After a cataract operation went wrong, an Arkansas resident reached out to ICAN (the AR AT Act Program) … and felt her luck begin to change.
Mrs. Shirley called ICAN looking for help. She’d recently had cataract surgery and her recovery had not gone well. Now she was learning to live with a vision impairment.
Mrs. Shirley explained that she did not have the financial resources to purchase assistive technology, but she could also no longer read her magazines, recipes, the Bible, and the bulletin board by her refrigerator where she keeps all her correspondence from her family and friends. Mrs. Shirley needed a way to get back to reading.
A program staff member listened to Mrs. Shirley describe her vision impairment. Together they decided she would likely benefit from a digital magnification system.
Digital magnifiers (often referred to as digital video magnifiers) are more powerful than traditional glass magnifiers and can provide a brighter sharper image. With a digital magnifier, users can adjust magnification strength as well as contrast and brightness to their own preference. The technology is impressive.
It is also expensive.
A small handheld magnifier runs about $150. More powerful feature-rich desktop versions can cost over $2,000.
Luckily, ICAN operates an AT Reutilization Program that finds new homes for gently-used assistive technology and durable medical equipment. ICAN lists devices available at no cost in their online device inventory where anyone can browse equipment. Visitors browse all listings or filter by service. Some devices are available for demonstration only (to learn about the product); some are available to borrow for a few weeks at a time, and some are available to acquire for free or at a low cost.
Unfortunately, there were no digital magnifiers available in the reutilization program at the time of Mrs. Shirley’s call. However, ICAN staff offered to put her on the waiting list for the next one available. Mrs. Shirely was grateful to learn there was hope for getting back to reading.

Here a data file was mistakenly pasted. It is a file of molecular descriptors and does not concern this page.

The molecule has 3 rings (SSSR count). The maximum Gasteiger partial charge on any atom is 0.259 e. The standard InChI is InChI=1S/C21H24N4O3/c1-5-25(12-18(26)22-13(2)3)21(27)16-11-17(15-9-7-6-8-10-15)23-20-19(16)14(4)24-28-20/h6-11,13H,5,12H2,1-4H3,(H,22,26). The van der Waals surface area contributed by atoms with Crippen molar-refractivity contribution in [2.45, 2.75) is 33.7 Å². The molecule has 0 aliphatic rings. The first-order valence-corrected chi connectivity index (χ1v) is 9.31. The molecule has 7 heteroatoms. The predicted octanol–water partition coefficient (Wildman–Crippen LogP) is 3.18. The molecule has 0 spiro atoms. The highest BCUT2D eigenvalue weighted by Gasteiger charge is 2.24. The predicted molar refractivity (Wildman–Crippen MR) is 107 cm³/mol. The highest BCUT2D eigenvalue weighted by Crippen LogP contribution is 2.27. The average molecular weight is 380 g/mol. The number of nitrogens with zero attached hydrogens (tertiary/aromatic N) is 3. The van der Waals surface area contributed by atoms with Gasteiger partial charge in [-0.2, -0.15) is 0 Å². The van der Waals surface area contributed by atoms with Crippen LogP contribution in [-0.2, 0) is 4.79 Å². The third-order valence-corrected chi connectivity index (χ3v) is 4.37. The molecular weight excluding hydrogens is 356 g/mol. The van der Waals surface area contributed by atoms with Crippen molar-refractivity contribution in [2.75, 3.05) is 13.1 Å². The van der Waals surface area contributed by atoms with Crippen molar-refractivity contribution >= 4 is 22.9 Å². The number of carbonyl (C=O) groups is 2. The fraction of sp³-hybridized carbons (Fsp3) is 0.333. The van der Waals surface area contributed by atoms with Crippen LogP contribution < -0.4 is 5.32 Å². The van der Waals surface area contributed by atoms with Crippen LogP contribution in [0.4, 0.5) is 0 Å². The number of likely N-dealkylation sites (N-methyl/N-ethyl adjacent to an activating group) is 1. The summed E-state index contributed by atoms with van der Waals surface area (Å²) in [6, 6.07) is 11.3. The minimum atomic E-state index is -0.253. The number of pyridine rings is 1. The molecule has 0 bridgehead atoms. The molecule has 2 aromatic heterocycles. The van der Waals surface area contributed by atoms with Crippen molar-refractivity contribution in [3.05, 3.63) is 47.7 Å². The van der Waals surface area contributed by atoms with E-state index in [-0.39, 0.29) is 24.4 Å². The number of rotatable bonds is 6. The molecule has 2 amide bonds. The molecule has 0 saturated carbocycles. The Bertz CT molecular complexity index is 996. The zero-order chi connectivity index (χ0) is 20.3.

Then came serendipity.
The very next day, someone donated an Acrobat LCD electronic magnifier to ICAN!
ICAN staff called Mrs. Shirley.
“It is like Christmas!” she responded.
Indeed, Mrs. Shirley was so grateful, one of the first things she used her magnifier for was to write a thank-you note to the program.
In FY 2020, AT reutilization programs found new homes for over 65,600 devices, saving consumers nearly $23 million (over new equipment). 90% of the device recipients reported they would not have been able to afford the AT or obtain it from other sources if it were not for the reuse services of their AT Act Program.
To learn if there’s a reutilization program in your state or territory, as well as more ways to afford assistive technology and durable medical equipment, find your State or Territory AT Act Program and discuss your individual needs and circumstances.
The AT3 Center, the Association of AT Act Programs (ATAP), and the Administration on Community Living (ACL) make no endorsement, representation, or warranty expressed or implied for any product, device, or information set forth in this blog. The AT3 Center, ATAP, and ACL have not examined, reviewed, or tested any product or device hereto referred.
The Assistive Technology Act Training and Technical Assistance Center(AT3/AT3 Center) is a project funded under grant award # 90ATTA0001 by the U.S. Department of Health and Human Services Administration for Community Living (ACL). AT3 provides technical assistance and supports to State Assistive Technology (AT) Programs funded under Section 4 of the Assistive Technology Act of 1998, as amended (P.L. 108-364). The AT3 Center is a sponsored project of the Association of Assistive Technology Act Programs (ATAP) The information on this website does not necessarily reflect the position or policy of ACL, and no official endorsement should be inferred.
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